Before you register with any film extra agency and pay them any kind of cash, ensure that they are a reputable place and won’t scam you. There’s a whole bunch of fake sites that will only take your money and never submit you for anything.
Reviews of extras agencies online are usually a great resource, and so is their Facebook page. For example, pick a name of an agency or website for extras casting, and Google “[agency name] + reviews” or “[agency name] + scam” and see what comes up.
2. Get Hired as an Extra
Once you’ve registered with an extras agency, two things can happen, depending on their business model. Either this casting agency submits you for random local work where there’s filming going on, or you have to submit yourself for posted filming ads (the latter option is often used with ‘scam sites’).
At this point, it’s all about the waiting. Once your phone rings (or, more rarely, you get that email), you will need to confirm your availability. Do not hesitate, because casting will go through the list very quickly (which is why legit services will almost always call for your confirmation). Confirm that you’re available, and get the necessary details.
Usually this will be provided, but if not, write down:
- Location of the shoot
- Number of shooting days they expect you for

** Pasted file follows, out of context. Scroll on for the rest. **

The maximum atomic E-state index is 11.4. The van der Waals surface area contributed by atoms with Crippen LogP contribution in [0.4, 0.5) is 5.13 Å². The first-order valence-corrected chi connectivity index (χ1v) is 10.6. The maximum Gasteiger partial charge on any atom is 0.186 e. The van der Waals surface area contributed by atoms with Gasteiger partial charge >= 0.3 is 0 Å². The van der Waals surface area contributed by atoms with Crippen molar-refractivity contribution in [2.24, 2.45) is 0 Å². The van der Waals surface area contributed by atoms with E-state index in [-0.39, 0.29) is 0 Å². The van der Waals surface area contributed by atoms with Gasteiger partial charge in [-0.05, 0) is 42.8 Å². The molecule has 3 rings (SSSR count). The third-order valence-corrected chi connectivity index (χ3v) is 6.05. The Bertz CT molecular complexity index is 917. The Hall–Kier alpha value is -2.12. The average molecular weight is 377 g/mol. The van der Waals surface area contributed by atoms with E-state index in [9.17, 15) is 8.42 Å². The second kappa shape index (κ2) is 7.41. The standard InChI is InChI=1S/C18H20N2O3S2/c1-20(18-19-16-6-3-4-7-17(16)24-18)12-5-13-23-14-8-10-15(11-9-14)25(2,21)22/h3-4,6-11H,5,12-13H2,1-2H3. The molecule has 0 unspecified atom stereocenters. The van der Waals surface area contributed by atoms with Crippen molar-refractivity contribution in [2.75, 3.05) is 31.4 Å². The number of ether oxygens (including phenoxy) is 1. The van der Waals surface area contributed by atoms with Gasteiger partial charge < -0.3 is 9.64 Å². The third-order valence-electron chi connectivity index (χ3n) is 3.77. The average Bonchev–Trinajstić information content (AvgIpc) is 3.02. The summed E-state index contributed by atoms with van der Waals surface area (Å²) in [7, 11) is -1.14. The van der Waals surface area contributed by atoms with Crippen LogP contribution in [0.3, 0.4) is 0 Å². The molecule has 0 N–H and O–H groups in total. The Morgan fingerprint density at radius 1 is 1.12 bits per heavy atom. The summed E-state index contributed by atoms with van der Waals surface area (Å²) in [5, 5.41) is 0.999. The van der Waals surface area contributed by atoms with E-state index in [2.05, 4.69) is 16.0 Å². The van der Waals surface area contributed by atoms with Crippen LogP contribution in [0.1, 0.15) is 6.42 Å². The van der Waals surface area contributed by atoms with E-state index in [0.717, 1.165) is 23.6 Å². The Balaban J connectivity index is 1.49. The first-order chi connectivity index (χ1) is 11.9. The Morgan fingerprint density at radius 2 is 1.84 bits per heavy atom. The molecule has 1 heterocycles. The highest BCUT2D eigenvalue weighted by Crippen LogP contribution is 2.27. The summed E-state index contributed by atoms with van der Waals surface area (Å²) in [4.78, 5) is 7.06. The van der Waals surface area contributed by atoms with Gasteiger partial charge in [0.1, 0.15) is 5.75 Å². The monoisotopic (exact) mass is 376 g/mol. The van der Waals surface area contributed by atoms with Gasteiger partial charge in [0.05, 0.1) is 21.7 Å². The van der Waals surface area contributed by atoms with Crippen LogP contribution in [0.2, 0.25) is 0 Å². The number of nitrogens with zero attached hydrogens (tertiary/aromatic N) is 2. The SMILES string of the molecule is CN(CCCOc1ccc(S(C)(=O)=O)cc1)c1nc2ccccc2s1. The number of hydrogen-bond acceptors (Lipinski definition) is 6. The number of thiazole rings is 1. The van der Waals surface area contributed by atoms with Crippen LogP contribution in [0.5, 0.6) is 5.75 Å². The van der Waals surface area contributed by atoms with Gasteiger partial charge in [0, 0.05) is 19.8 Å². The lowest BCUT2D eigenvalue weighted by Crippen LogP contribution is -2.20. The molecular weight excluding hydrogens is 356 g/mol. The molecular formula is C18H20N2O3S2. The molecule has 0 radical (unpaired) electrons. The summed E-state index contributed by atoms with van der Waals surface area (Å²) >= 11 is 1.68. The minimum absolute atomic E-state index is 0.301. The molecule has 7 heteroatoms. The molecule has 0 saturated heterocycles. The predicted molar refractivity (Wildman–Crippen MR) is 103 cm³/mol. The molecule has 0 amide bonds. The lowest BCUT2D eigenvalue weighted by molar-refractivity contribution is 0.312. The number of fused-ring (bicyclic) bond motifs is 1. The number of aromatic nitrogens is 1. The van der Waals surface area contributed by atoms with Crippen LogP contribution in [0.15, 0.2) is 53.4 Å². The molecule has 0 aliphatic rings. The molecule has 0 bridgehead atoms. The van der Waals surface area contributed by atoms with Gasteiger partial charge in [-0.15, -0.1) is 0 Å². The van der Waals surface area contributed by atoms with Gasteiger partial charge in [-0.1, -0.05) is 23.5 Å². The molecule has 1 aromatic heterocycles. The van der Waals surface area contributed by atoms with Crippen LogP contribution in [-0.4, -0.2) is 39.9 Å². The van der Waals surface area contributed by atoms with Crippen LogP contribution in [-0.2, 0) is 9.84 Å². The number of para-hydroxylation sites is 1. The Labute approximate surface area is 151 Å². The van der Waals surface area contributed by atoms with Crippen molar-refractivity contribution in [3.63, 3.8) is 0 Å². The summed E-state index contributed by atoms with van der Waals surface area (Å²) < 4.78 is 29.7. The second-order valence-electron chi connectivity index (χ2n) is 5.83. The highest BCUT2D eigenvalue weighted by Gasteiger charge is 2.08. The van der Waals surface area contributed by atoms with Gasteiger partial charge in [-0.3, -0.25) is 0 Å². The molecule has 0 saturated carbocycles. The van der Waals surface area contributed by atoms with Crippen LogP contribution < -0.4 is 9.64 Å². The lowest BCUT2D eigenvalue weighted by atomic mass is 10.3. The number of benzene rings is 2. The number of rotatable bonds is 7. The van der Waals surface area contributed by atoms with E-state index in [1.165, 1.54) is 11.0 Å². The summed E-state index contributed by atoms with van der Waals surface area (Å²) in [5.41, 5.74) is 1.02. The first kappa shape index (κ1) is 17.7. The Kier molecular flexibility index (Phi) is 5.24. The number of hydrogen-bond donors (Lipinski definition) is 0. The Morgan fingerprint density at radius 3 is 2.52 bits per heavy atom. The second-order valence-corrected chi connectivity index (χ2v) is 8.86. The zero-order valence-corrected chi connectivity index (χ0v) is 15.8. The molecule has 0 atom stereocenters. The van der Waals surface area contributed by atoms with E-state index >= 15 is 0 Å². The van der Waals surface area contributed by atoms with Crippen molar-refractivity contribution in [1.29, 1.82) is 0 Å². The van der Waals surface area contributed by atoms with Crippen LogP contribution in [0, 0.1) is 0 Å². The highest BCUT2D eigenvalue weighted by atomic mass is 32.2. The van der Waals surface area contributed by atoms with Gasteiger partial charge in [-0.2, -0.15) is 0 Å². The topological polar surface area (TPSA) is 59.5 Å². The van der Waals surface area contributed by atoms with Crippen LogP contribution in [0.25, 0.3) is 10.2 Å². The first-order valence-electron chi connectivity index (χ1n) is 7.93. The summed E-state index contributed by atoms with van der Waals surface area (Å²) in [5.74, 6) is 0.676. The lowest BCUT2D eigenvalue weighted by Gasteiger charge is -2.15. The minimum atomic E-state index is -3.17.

- Call times
- Pay (also how much they pay for overtime)
- On-set contact’s phone number and name
As an example, there’s a great article on Central Casting in LA – the most popular extras casting agency in Los Angeles, the U.S. and probably the world. Read what the author has to say about the whole process of applying, answering the call for the job and what to do next. This same applies to almost all extras agencies in London, the U.K. and elsewhere.
3. Work and Get Paid, then Repeat
After you’ve confirmed your availability, your next step is to show up on time and do what you’re told. You’ll be guided through the process, told exactly where to go, what to do and what not to do. The job of being an extra is easy in one way, but difficult in another way because it involves a lot of standing around and doing nothing.
Another reason why experienced actors often suggest to do background work no more than 3 times is because after the initial few tries, the magic of being on as an extra on film sets wears off. At that point, all you notice is you having to stand around doing nothing for 12 hours. Nevertheless, you can still chat with others and get paid for this.
When you get to the film set, get in touch with the person who’s your contact and they will direct you where to change, where and when to come. There won’t be too much thinking going on throughout the day, so it’s a fairly relaxed (and somewhat boring) job. After the shoot is over, find your contact again and ask for instructions in case they need you back again.
If you’re signed with an agency, then you’ll get paid by that agency rather than the production itself. Every agency runs their ship differently so make sure to check with them on how you’re getting paid, and ask about taxes, related forms and such. Those who are planning to make a living by doing background work need to start taking this seriously from the get-go.